Posted by schooner on October 29, 2005, 11:58 am
I was more just looking to get a ballpark idea just to gauge whether out
collector is working at a respectable level or not. We just did a first
test run yesterday with the unit outside taking in approx 50F and output of
120-130F. This was just test to make sure the thing worked at all :-)
Posted by Morris Dovey on October 29, 2005, 3:51 pm
firstname.lastname@example.org (in email@example.com)
| A temp gain seems fairly meaningless by itself. Lower temps might
| indicate better performance, with less heat loss to the outdoors.
| How would you measure airflow?
It pretty much is. Lower temps on the *same* passive collector
probably would not indicate better performance. How? Using the
handy-dandy flowmeter the guys here on a.s.t suggested. Did that (but
not yesterday) and then hung some yarn at the top of the discharge
opening to tell me what I want to know without needing to chase down
fresh batteries and spending more time than I want massaging numbers.
After keeping an eye on this thing for a couple of years, I can fairly
accurately predict the yarn deviation from vertical by glancing at the
thermometer - which takes only a second or two. How often do you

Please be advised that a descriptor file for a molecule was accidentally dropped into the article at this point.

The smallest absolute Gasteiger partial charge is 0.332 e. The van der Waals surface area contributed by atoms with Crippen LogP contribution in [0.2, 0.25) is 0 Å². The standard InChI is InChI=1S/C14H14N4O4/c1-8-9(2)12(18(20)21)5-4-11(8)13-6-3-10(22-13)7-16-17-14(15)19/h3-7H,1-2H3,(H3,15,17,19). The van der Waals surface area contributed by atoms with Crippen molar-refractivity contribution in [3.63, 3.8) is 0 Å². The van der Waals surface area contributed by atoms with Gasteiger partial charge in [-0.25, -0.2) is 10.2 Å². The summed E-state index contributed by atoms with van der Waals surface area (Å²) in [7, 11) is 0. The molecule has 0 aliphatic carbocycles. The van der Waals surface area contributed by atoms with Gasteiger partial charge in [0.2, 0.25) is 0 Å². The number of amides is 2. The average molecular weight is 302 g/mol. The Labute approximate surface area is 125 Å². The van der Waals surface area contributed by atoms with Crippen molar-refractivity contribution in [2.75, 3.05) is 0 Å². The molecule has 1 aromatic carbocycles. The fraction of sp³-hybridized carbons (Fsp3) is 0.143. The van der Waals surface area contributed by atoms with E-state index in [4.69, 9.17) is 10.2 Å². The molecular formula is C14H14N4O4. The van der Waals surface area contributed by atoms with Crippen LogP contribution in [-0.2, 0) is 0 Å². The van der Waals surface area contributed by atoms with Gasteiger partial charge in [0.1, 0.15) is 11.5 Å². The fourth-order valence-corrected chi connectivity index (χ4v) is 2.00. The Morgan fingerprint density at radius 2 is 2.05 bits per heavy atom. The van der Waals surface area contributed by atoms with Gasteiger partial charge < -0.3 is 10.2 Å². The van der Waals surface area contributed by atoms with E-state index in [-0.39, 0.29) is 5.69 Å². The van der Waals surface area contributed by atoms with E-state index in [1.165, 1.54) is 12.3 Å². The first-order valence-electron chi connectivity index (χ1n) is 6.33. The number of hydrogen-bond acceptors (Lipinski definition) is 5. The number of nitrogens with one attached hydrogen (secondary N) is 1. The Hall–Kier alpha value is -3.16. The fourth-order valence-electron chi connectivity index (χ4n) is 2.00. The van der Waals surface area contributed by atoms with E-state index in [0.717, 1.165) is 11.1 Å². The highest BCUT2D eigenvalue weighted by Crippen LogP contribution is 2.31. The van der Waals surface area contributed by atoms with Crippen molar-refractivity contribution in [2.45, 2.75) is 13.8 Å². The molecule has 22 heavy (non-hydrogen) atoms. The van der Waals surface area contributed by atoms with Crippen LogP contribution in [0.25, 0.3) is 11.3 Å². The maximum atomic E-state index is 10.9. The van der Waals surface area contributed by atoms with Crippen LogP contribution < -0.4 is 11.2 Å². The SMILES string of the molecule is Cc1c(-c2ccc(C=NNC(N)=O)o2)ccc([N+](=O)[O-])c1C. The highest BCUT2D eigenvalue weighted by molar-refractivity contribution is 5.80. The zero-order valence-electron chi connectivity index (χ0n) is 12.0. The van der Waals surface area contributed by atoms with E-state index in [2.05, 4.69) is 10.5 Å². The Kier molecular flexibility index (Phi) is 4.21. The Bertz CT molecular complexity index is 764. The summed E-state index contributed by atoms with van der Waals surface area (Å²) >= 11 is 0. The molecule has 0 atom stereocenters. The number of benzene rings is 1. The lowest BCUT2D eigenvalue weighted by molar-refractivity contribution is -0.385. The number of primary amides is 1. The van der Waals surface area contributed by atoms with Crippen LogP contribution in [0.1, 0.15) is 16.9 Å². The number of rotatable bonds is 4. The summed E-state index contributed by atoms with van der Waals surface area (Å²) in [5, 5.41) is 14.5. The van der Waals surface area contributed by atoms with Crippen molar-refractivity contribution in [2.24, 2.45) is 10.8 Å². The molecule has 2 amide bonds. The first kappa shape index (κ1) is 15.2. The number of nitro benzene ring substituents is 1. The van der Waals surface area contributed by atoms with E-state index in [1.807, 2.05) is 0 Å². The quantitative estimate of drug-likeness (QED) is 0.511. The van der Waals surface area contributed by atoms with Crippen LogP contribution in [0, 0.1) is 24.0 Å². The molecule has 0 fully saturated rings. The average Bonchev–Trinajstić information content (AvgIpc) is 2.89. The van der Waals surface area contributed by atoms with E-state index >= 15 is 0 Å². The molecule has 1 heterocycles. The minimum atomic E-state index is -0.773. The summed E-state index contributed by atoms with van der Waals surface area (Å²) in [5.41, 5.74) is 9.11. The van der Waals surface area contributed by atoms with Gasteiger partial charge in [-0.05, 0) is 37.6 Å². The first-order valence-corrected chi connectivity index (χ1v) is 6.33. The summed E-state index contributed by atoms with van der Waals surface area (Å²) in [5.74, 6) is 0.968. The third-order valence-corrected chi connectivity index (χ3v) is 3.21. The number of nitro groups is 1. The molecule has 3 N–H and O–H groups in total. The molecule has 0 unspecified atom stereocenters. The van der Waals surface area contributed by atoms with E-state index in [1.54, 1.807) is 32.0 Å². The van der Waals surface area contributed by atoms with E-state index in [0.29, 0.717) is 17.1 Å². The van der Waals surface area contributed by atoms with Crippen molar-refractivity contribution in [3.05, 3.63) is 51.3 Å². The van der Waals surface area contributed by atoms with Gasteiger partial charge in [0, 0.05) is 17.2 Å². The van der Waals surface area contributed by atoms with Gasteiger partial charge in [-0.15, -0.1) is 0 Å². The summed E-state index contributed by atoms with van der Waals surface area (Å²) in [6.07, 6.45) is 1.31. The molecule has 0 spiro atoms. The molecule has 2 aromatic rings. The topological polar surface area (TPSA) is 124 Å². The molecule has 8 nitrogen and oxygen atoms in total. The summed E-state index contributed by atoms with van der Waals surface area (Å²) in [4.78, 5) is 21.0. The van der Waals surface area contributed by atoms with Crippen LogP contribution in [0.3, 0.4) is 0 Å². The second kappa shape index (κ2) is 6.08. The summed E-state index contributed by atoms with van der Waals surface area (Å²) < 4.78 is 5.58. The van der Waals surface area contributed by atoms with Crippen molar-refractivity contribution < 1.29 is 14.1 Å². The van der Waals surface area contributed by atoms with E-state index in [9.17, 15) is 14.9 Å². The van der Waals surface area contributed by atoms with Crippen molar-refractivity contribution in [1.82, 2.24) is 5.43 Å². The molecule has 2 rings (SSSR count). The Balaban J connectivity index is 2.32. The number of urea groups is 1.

actually measure flow through your shop panel?
DeSoto, Iowa USA
Posted by David L. Jones on October 30, 2005, 5:24 am
Outlet temperature means nothing in itself without knowing the airflow
No point pumping out 70degC air if your airflow rate is 1m^3/hour.
Much better to have 30degC air and 100m^3/hour.
It is all about how much total energy you are pumping into the room,
not what temperature you are pumping in.
If you must know some typical figures though, my 1.6m^2 collector can
typically get 40degC outlet temperature with close to 100m^3/hour
airflow rate. And the collector is by no means optimally angled, so the
actual collector area is less than 1.6m^2.
Without any airflow at all a collector plate can easily get >100degC
Posted by nicksanspam on October 30, 2005, 8:28 am
How do you measure the airflow?
Posted by David L. Jones on October 30, 2005, 8:35 pm
An anemometer on the outlet. You have to be careful to take a number of
readings over the entire outlet and average the result to get the most
CFM based on your duct size.
Hot wire anemometers are the most accurate at low speeds (the air-con
installers use these), but vane type ones are much cheaper.
Overall it's hard to get a very accurate measurement, as there is
significant error involved. But at least it gives you a typical figure
that you can then use to calcuate:
- A power output graph for your collector (like this one
- how quickly you can heat a room of a given size by a given
- The total efficiency of the collector.